Adjuvant and Neoadjuvant Small Molecule Targeted Therapy

Anil Kapoor

Abstract


Background

Non-localized renal cell carcinoma (RCC) carries a poor prognosis that imposes a serious risk of mortality upon patients. Traditionally, interleukin-2 and interferon-(alpha) were utilized in this setting with limited improvement in cancer-specific survival and high toxicity; however, newer agents such as Sunitinib, Sorafenib, Bevacizumab and Temsirolimous have demonstrated great potential and provide a new frontier in the management of high-risk RCC.

Methods and Methods

Pubmed and OVID Medline databases were queried for English articles from 1950 to December 2008 using the keywords “renal cell carcinoma” AND “high risk” and “renal cell carcinoma” AND “neoadjuvant”. Articles from these searches and the references of relevant articles were utilized. Articles published between 1996 and 2008 were included in this review. 

Results

Risk stratification is imperative for optimal patient selection in adjuvant, neoadjuvant and research settings. Utilization of interferon-alpha and interleukin-2 has not demonstrated improved disease-free survival in the adjuvant setting. A number of adjuvant vaccines have also failed to demonstrate improved survival. The adjuvant role of targeted small molecule inhibitors such as sorafenib, sunitinib and temsirolimus is currently under investigation in phase III trials. Sporadic case reports have demonstrated promising results with neoadjuvant use of these agents and a pilot study of neoadjuvant temsirolimus is currently underway at our centre.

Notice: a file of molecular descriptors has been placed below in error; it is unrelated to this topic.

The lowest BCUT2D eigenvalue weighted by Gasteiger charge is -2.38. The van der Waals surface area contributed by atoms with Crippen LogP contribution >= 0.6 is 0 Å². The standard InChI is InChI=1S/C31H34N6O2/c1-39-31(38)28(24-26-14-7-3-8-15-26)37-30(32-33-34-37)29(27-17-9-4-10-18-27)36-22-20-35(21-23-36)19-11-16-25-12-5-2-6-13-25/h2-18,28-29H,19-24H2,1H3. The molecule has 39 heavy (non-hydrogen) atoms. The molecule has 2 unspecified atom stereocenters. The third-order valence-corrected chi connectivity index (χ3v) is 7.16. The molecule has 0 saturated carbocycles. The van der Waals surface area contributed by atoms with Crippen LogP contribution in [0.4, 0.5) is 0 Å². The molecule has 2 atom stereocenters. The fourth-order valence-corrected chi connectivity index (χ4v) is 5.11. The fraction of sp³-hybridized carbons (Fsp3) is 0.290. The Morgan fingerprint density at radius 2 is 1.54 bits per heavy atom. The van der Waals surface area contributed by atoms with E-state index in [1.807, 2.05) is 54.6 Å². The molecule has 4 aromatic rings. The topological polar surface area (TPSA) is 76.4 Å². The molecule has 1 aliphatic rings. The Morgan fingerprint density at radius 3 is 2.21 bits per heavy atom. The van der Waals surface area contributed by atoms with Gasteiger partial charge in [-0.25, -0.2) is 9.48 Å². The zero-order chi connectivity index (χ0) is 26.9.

Conclusion

The role, efficacy and toxicity of adjuvant and neoadjuvant targeted small molecule inhibitors in high-risk RCC remains to be delineated. Ideally, clinicians will be able to identify high-risk patients and offer treatment to those who would benefit most from adjuvant and neoadjuvent therapy while minimizing toxicity in low-risk patients.  

 

Key words: renal cell carcinoma, adjuvant therapy, neoadjuvant therapy, neo-adjuvant, review


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DOI: http://dx.doi.org/10.3747/co.v16i0.415






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ISSN: 1198-0052 (Print) ISSN: 1718-7729 (Online)